Interview: Basement Jaxx
Thu, 04 Sep 2014 11:03:52
Basement Jaxx Photos
Basement Jaxx return with another revolutionary electronic offering in the form of Junto. The iconic duo lives up to the legacy they’ve built over the years, while pushing the boundaries yet again and evolving immensely. Most importantly though, these are some of their most unforgettable songs ever.
In this exclusive interview with ARTISTdirect.com editor in chief Rick Florino, Simon Ratcliffe of Basement Jaxx talks Junto, movies, and so much more.
What's your take on Junto as a whole?
We wanted it to feel positive, uplifting, bright, and sort of hopeful. Our last album, Zephyr, was a bit more somber in its tone. We were feeling a bit claustrophobic somehow. We had a break. We did a couple of movie scores and some other things—which was really healthy. We had an orchestral performance of our music in Europe and London. There were solo projects. It was good. In the studios where we recorded Junto, there were windows and a view of the city and sky. We felt a bit energized. The general musical landscape has shifted, and it's come back around to where we were twenty years ago in a way. We felt comfortable in the world so we thought, "Let's just have some fun and make something we can DJ to start". It'd been a while since we were making tracks we actually wanted to play out. That was important. They're tracks our friends can put on at a barbecue. It's feel-good and sunny.
What's the story of "Mermaid of Salinas"?
"Mermaid of Salinas" is one of the first tracks we actually started for the album. We began working on it in the old studio. It came from a friend of ours who's a classical and flamenco guitar player. He's an amazing musician. He played us a piece of music that had this melody. We said, "You know what? We can take this, if you don't mind, and make it something a bit more powerful". What he played us was very much like a Latin coffee bar thing. We decided to give it the Jaxx treatment. There were a bunch of us in the studio, and we came in and sang along to that melody. It became more of a vocal refrain. Felix [Buxton] and Andrea, the original composer, were trying to think of themes. They decided on a true story. Andrea was in Ibiza on holiday. He had just broken up with someone, and he was feeling a bit blue. He was with Felix and a group of people. He disappeared for a while, and he came back an hour later with this smile on his face. Felix was like, "Where have you been? What have you been up to?" It turned out he had gone paddling in the sea and he got talking to a lady. They were chatting, and they went out further in the sea together. They ended up staying out there and, before they knew it, they were making love in the sea. They came out and said, "Goodbye". That was that! Salinas is a very well-known beach on the island of Ibiza. That's a true story!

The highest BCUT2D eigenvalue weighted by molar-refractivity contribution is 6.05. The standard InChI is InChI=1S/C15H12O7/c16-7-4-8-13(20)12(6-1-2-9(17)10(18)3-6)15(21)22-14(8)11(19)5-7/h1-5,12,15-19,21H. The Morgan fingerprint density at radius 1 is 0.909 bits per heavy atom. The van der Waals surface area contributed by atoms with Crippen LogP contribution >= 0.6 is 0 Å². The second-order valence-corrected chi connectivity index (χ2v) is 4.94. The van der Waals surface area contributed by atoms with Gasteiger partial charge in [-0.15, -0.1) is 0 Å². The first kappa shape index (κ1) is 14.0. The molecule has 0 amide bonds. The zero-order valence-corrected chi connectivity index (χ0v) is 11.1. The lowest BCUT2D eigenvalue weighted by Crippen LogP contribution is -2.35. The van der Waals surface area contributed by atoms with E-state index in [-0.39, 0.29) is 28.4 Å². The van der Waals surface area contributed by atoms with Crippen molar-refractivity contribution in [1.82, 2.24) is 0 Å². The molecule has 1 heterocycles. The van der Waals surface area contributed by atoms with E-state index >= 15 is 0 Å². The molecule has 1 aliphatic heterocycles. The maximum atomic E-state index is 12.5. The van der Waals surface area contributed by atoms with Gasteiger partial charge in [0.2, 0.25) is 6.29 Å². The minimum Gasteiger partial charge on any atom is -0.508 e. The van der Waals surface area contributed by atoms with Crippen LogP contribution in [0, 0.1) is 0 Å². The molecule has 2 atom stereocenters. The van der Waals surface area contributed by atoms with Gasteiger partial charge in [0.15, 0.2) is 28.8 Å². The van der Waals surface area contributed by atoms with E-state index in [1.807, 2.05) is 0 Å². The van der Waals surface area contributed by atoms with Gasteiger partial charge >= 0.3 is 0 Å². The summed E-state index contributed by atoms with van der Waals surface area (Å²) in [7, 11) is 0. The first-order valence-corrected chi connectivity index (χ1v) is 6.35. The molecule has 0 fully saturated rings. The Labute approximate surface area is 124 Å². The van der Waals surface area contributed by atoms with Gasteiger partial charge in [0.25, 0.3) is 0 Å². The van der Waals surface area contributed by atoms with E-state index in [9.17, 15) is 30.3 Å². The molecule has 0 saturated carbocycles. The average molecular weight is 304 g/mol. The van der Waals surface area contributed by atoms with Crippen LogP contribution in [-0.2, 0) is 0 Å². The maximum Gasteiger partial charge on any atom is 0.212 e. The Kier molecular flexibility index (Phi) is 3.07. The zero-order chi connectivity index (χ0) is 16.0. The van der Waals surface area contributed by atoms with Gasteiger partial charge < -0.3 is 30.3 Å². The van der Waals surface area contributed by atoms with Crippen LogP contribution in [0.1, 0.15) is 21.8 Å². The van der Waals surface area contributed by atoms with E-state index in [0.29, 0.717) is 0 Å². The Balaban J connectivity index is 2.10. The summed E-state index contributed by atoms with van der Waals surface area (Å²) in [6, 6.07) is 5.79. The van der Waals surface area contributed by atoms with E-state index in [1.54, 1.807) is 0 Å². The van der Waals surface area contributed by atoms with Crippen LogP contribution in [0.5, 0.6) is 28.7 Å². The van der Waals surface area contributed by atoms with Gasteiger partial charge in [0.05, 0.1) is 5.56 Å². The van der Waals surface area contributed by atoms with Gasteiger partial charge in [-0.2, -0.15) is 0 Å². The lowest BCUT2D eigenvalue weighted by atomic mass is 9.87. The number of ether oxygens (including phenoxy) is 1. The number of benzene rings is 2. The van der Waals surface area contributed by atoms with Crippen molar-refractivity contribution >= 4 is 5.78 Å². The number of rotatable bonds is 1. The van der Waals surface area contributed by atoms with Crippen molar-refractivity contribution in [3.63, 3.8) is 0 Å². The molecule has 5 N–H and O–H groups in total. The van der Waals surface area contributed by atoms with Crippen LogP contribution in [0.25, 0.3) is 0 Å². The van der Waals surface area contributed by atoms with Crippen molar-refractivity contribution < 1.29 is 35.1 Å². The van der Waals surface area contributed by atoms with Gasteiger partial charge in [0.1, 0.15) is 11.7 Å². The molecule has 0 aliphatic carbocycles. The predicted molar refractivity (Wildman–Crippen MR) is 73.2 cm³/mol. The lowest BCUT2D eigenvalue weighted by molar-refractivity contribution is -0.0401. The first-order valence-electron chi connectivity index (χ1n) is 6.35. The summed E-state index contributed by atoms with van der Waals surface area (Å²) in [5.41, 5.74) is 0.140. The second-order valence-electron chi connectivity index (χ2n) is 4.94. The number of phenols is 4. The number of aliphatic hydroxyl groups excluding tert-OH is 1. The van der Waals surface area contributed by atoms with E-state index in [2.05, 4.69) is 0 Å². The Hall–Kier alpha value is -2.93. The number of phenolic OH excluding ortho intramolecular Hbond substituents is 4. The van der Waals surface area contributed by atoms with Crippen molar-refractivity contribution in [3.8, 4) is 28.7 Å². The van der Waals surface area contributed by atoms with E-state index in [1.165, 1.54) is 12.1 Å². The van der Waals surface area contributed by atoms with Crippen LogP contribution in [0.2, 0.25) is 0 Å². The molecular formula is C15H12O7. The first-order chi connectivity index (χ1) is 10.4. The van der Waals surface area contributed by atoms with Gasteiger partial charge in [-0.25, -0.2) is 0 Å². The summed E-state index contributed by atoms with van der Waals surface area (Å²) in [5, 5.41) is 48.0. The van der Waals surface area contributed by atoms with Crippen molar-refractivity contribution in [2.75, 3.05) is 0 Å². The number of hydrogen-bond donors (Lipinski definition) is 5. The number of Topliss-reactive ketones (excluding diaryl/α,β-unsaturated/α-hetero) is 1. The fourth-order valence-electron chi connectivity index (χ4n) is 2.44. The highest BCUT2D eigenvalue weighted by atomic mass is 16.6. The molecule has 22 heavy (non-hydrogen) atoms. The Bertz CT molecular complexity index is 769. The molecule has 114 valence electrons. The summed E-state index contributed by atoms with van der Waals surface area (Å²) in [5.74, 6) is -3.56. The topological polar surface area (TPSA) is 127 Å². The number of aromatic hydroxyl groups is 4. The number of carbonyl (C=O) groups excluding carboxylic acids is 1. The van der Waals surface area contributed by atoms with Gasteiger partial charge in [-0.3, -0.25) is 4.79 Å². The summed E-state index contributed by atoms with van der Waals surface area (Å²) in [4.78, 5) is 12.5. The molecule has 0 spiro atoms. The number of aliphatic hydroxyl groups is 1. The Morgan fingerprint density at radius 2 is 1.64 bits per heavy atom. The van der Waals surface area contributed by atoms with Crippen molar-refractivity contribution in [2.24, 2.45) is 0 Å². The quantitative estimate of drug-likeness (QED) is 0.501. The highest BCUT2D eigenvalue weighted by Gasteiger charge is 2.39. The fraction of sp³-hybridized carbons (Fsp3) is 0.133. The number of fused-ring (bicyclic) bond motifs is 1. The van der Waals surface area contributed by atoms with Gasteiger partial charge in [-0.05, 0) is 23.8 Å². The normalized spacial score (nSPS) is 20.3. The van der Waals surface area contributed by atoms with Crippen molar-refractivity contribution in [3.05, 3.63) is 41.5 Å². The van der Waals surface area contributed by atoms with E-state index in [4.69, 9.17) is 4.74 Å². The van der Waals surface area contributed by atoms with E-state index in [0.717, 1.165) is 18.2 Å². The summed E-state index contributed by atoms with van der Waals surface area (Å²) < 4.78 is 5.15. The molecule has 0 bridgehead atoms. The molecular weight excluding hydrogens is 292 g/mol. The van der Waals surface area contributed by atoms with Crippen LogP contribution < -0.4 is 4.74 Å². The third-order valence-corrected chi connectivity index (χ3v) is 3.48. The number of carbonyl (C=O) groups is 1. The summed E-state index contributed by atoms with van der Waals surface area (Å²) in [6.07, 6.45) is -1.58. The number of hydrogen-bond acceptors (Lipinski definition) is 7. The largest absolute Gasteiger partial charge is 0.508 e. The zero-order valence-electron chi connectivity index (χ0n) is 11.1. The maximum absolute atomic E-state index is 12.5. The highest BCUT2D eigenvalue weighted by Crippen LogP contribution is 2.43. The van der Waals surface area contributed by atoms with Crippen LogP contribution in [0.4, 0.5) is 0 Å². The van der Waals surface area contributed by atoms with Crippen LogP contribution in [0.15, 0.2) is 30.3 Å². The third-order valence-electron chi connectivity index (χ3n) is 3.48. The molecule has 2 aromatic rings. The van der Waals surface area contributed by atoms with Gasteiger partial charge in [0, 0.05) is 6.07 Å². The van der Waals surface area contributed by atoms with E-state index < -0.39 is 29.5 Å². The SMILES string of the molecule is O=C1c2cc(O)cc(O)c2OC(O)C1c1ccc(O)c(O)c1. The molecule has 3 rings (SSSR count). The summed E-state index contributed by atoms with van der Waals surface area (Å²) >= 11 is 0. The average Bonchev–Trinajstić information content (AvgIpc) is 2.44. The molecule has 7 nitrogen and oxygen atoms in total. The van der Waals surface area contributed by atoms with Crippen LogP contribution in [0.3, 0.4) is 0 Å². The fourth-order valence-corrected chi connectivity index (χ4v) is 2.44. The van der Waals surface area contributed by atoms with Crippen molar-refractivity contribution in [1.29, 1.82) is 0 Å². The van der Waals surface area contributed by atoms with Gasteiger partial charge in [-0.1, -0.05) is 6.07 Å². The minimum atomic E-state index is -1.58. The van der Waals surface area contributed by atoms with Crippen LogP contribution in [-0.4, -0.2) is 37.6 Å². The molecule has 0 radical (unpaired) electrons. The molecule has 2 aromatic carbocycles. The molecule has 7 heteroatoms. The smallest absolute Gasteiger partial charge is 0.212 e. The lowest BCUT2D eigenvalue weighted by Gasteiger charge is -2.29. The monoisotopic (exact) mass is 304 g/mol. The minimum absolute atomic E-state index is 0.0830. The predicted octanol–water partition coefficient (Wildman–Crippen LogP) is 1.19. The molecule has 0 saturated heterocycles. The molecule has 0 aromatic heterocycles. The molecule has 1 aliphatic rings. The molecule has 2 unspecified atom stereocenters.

Where did "Love Is At Your Side" come from?
That's a song I wrote. I wrote the lyrics for my daughter. It's a song from a father to his daughter. I had a vocoder I was singing through. We got Sam Brooks who sang on another song. The melody of the vocal is almost country. He suited it perfectly.
Is it important for you to conjure visuals with the songs?
Yeah, sure! You're creating a world, and we put a lot of detail into our music. They are collages in a way. You're trying to take people to another place that's full of surprises, mystery, poetry, and emotions. We've always had that aspect from day one since our earliest productions.
What else encourages that?
It's life. Living in a busy cosmopolitan city obviously affects you. I read regularly. I'm less and less blown away by films, but I do watch them. I prefer movies from the seventies. Some of the movies today seem so edited, concise, and perfect that they leave me a bit cold. I like any works of art, really. Living in London and doing the job we do, you're exposed to many colors, voices, and spirits. It's a very rich world.
If you were to compare the new album to a movie or a combination of movies, what would you compare it to?
Visually, it could approach some kind of hybrid of Stanley Kubrick, Baz Luhrmann, and Pedro Almodóvar.
What’s your favorite Basement Jaxx song?